Candidates for five of the nine new Macon-Bibb County Commission seats answered questions Thursday at a forum sponsored by the League of Women Voters.
Many of the rivalries for the District 1 through 5 seats are friendly, with candidates such as Gary Bechtel and Harold Young -- vying for the District 1 spot -- saying they agree on most issues.
Others generated a few sparks, such as the District 3 race between Elaine Lucas and Terry Tripp. Asked how to make the city-county government merger smoother and more amicable, Tripp said the new elected officials need to be people who supported consolidation and are willing to work across party lines. Lucas was a vocal opponent of the consolidation charter that voters approved in July 2012 and frequently clashes with local Republicans.
“I thought consolidation was a great idea,” Tripp said. “I think we should have done it 30 years ago.”
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In reply, Lucas said she supports greater efficiency but doubts that will materialize.
“First of all, you have to be smart enough to read a consolidation bill and to understand that there are a lot of hidden challenges in it,” she said. Lucas predicted that local taxes will increase and said someone with her experience -- more than 20 years on Macon City Council -- is needed to run the new government.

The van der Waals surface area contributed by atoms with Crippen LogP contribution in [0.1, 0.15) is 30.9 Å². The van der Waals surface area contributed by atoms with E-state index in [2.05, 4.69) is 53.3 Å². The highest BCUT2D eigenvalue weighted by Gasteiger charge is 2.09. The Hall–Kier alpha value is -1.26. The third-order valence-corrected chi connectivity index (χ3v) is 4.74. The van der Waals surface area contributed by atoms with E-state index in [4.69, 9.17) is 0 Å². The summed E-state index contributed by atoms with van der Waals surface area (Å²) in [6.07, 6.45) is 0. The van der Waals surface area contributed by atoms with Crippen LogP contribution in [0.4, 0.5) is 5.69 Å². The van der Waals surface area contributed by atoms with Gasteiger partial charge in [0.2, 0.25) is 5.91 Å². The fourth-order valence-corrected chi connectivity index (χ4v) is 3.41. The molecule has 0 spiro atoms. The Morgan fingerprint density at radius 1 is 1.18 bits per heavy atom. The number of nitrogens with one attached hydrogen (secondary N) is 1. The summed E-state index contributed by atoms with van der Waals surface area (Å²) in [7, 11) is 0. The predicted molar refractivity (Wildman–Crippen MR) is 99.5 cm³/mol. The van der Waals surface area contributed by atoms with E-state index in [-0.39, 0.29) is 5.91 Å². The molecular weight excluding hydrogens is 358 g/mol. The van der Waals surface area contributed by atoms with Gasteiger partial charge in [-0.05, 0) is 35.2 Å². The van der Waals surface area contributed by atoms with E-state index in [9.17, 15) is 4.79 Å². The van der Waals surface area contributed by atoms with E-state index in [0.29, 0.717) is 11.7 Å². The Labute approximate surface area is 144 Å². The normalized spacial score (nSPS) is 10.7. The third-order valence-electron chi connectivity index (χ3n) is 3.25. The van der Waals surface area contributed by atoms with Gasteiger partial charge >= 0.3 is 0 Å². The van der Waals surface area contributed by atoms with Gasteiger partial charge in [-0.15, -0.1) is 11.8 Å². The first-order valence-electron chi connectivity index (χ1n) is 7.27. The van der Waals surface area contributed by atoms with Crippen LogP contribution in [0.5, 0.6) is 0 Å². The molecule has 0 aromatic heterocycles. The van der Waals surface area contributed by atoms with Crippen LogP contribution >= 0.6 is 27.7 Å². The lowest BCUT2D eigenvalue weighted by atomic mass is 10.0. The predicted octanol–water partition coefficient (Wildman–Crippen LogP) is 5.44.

“You don’t have to have supported it,” she said. “It’s the law now, and we’re going to have to work with it.”
There was a separate table for each district’s candidates, spaced around the gymnasium at Vineville United Methodist Church and in a nearby room. Moderators and members of the public asked questions. Below is a selection from each discussion.
Bechtel, a current Bibb County commissioner, said he expects transportation issues to dominate much of his districts’ needs. He wants to see the current Forest Hill Road expansion plan scaled back.
Young, a political newcomer, said his business and organizational experience will enable him to work well with whoever fills the other commission seats and the mayor’s office.
In the District 2 race, current city Councilmen Henry Ficklin and Larry Schlesinger attended, but Paul Bronson, an unsuccessful mayoral candidate in 2011, wasn’t there.
Asked how they’d build up neighborhoods, Ficklin and Schlesinger offered different but not conflicting answers.
Special purpose local option sales taxes, like the one voters approved in November 2011, have funded roadwork, schools and many other projects, Ficklin said. That money could tear down or fix up ravaged neighborhoods when the next SPLOST is allowed in 2017, he said.
“We need to have a housing SPLOST,” Ficklin said. He’s now researching more aggressive code enforcement laws, but the city should also ask neighborhoods to help identify the owners of problem properties, he said.
Schlesinger said the city should make it easy for new businesses to start, and encourage them to move into neighborhoods -- but not more liquor stores or similar businesses. It will take involvement from residents themselves to revive areas and work toward a common vision for them, alongside the city and private partners, he said.
“Once people start taking pride in their neighborhood, everything starts to change,” Schlesinger said.